Education experts are encouraging policy makers to combine the preliminary general education and preliminary mild/moderate Education Specialist credentials into one credential, ensuring that all beginning teachers are trained to work with the majority of students.
5) Other Types of Credentials Address More Severe Disabilities
While the Education Specialist Credential trains you to address a range of learning disabilities, other specialized credentials focus on students who need greater support.
If you’re curious about what’s NOT covered by SPED, here are other common special education credentials:
- Moderate/Severe Disabilities
- Deaf and Hard of Hearing
- Visual Impairments
- Physical and Health Impairments
- Language and Academic Development
- Early Childhood Special Education
6) Complete the Requirements
Education Specialist Credential Requirements
Meet Minimum Education Requirements
A bachelor’s degree from an accredited university is the minimum requirement to earning your Education Specialist certification. However, many individuals enroll in a Master of Arts in Teaching program to simultaneously receive enhanced preparation and earn their teaching credential.
(Head’s up: Make sure to choose a master’s program that offers an Education Specialist Credential as part of its curriculum.)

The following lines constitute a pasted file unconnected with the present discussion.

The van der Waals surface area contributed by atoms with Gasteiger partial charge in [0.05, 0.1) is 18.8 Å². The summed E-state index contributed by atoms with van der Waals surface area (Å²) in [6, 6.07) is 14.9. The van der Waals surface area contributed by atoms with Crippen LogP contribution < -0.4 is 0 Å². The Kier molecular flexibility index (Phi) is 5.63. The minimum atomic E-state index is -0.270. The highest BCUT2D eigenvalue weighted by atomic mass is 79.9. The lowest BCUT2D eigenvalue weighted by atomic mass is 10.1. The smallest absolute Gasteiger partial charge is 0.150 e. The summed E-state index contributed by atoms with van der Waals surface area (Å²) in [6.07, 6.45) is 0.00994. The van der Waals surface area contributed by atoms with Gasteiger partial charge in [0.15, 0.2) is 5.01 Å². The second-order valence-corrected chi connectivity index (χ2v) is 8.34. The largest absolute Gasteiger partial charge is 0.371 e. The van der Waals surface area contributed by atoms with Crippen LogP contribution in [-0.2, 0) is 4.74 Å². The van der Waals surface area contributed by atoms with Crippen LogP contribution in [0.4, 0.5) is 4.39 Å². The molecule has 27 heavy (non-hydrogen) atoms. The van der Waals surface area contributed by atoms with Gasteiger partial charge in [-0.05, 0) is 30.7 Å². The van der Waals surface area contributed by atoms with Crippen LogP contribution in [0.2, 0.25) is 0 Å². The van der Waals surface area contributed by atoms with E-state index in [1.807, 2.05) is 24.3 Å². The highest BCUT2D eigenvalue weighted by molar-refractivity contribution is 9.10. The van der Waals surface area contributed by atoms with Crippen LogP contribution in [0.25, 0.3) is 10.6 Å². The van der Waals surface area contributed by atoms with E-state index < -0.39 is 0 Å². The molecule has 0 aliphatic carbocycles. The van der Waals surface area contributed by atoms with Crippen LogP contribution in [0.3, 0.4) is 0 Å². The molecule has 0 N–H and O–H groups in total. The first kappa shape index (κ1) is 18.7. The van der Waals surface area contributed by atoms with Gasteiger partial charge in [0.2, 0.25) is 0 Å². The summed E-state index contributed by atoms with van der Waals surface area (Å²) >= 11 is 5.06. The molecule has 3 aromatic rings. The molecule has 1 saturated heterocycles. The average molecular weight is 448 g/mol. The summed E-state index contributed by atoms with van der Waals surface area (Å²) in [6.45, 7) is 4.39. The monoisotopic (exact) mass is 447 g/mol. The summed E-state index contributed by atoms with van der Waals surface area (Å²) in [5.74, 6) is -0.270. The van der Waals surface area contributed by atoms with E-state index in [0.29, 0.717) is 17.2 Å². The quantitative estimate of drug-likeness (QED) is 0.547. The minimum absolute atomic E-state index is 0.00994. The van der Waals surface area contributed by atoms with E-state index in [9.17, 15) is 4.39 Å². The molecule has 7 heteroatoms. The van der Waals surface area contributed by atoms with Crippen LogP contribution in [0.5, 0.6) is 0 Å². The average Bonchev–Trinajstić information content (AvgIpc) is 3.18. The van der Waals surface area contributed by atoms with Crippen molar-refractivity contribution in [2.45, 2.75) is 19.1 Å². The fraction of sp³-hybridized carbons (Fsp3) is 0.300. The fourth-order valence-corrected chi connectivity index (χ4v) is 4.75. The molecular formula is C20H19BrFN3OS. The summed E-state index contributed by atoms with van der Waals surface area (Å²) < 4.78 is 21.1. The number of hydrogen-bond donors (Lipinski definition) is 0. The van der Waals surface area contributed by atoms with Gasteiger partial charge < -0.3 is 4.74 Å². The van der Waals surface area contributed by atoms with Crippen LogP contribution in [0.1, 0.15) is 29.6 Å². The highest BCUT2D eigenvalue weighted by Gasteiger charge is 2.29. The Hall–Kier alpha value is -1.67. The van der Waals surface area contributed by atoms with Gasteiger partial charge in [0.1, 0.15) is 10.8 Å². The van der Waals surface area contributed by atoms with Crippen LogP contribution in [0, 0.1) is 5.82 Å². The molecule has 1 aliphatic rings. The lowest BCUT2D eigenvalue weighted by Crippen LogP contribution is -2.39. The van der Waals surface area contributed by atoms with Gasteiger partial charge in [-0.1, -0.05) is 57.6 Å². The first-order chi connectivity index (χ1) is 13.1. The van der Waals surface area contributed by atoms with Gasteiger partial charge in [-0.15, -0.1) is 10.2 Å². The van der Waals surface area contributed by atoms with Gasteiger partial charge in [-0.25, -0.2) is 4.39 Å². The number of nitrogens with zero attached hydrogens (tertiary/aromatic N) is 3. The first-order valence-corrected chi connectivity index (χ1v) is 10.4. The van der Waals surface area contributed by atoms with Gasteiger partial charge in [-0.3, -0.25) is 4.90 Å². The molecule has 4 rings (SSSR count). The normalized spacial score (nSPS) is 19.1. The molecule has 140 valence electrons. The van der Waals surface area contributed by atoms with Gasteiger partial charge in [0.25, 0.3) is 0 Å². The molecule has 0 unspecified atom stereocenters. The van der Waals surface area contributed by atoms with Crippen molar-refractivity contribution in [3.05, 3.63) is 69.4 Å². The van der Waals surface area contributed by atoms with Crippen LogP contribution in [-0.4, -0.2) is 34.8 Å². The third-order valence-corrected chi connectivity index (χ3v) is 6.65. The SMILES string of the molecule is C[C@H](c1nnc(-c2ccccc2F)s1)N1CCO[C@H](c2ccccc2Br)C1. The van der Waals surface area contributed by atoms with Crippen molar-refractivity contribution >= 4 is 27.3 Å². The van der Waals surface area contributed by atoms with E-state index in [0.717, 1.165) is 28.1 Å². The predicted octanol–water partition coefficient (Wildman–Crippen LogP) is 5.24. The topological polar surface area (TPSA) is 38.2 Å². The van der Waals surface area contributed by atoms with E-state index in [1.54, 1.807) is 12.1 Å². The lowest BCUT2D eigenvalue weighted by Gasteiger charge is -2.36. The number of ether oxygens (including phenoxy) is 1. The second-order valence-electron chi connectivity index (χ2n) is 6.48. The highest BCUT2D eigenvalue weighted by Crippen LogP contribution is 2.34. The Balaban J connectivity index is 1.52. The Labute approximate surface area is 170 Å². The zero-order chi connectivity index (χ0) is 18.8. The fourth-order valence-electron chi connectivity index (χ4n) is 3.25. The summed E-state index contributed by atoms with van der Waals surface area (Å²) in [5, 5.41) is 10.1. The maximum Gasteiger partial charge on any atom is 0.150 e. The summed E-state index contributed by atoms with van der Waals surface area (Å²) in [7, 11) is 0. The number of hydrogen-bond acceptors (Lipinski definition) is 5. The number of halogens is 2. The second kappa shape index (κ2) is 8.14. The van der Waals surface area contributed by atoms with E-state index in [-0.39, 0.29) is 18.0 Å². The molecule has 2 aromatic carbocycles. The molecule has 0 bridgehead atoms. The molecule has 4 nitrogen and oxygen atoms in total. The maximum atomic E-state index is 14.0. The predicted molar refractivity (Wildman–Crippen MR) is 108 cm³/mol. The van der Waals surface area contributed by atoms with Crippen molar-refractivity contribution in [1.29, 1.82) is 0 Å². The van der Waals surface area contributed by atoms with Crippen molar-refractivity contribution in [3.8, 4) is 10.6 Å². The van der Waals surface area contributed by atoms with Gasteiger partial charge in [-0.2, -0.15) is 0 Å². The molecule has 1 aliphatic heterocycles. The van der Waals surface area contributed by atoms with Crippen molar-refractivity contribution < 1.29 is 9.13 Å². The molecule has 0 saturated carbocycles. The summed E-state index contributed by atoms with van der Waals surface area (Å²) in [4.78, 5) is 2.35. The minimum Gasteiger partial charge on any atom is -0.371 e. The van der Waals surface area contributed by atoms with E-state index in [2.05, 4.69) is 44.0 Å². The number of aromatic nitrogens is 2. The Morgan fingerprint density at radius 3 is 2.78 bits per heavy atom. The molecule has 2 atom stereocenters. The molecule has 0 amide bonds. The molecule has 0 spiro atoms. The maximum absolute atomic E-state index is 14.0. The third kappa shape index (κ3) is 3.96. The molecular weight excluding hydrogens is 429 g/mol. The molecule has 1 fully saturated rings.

If you don’t choose a master’s program, you’ll need to enroll in a CTC-approved program.
Take the Tests
- The California Basic Educational Skills Test (CBEST) assesses your foundational knowledge in reading, writing and mathematics.
- The Reading Instruction Competence Assessment (RICA) test is required to ensure that aspiring teachers who want a special education credential possess the necessary knowledge and skills to provide reading instruction to students.
- Teachers need to pass The Teacher Performance Assessment (TPA) test to demonstrate they can successfully manage a classroom in accordance with established guidelines.
Earn Your Credentials
According to the CTC, The Preliminary Education Specialist Instruction Credential authorizes you to conduct assessments related to students’ access to curriculum and progress towards academic goals. It also states that you can provide instruction and special education support.
The Clear Credential is issued when you meet all of the credential requirements.
Note: You need to get recommended by your Master of Arts in Teaching or teacher induction program for a single- or multi-subject preliminary credential before you can get recommended for an Education Specialist Credential.
Complete the Fieldwork
You will be required to complete student teaching in a range of settings to ensure training and experience in general and special education settings.
7) Choose a Teacher Program That Offers Primary and Education Specialist Credentials
A master of arts in teaching program such as the one offered by USC Rossier lets you earn your primary credential as well as your Education Specialist Credential, making the process more convenient.
The in-depth education and training of a master’s program can help you better prepare for your career in a classroom. According to The Learning Policy Institute, special education teachers with more extensive pedagogical training and practice teaching are better equipped to handle key teaching duties.
In USC Rossier’s program, you complete guided fieldwork for your single- or multi-subject preliminary credential, and then student-teach in special education settings under the supervision of another teacher.
Want to help as many students as possible?